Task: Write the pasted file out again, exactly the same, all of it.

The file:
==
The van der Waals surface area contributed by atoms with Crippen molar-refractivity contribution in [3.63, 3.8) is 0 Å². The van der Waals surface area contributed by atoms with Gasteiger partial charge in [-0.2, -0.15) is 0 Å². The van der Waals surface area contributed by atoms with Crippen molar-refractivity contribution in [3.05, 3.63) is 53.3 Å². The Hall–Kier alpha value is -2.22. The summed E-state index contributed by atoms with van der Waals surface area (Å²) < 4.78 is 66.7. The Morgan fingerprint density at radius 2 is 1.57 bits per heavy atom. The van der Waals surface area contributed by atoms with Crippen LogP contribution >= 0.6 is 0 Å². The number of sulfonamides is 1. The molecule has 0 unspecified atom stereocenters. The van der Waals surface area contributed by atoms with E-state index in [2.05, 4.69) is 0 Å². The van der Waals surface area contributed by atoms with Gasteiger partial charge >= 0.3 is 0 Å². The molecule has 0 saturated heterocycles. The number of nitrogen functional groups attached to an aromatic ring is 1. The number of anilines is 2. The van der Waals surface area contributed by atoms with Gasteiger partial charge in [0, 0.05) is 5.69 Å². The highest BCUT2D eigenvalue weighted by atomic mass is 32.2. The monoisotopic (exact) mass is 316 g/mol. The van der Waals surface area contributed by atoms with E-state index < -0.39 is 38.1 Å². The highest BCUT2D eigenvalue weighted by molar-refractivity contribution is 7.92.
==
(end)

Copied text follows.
The van der Waals surface area contributed by atoms with Crippen molar-refractivity contribution in [3.63, 3.8) is 0 Å². The van der Waals surface area contributed by atoms with Gasteiger partial charge in [-0.2, -0.15) is 0 Å². The van der Waals surface area contributed by atoms with Crippen molar-refractivity contribution in [3.05, 3.63) is 53.3 Å². The Hall–Kier alpha value is -2.22. The summed E-state index contributed by atoms with van der Waals surface area (Å²) < 4.78 is 66.7. The Morgan fingerprint density at radius 2 is 1.57 bits per heavy atom. The van der Waals surface area contributed by atoms with Crippen LogP contribution >= 0.6 is 0 Å². The number of sulfonamides is 1. The molecule has 0 unspecified atom stereocenters. The van der Waals surface area contributed by atoms with E-state index in [2.05, 4.69) is 0 Å². The van der Waals surface area contributed by atoms with Gasteiger partial charge >= 0.3 is 0 Å². The molecule has 0 saturated heterocycles. The number of nitrogen functional groups attached to an aromatic ring is 1. The number of anilines is 2. The van der Waals surface area contributed by atoms with Gasteiger partial charge in [0, 0.05) is 5.69 Å². The highest BCUT2D eigenvalue weighted by atomic mass is 32.2. The monoisotopic (exact) mass is 316 g/mol. The van der Waals surface area contributed by atoms with E-state index < -0.39 is 38.1 Å². The highest BCUT2D eigenvalue weighted by molar-refractivity contribution is 7.92.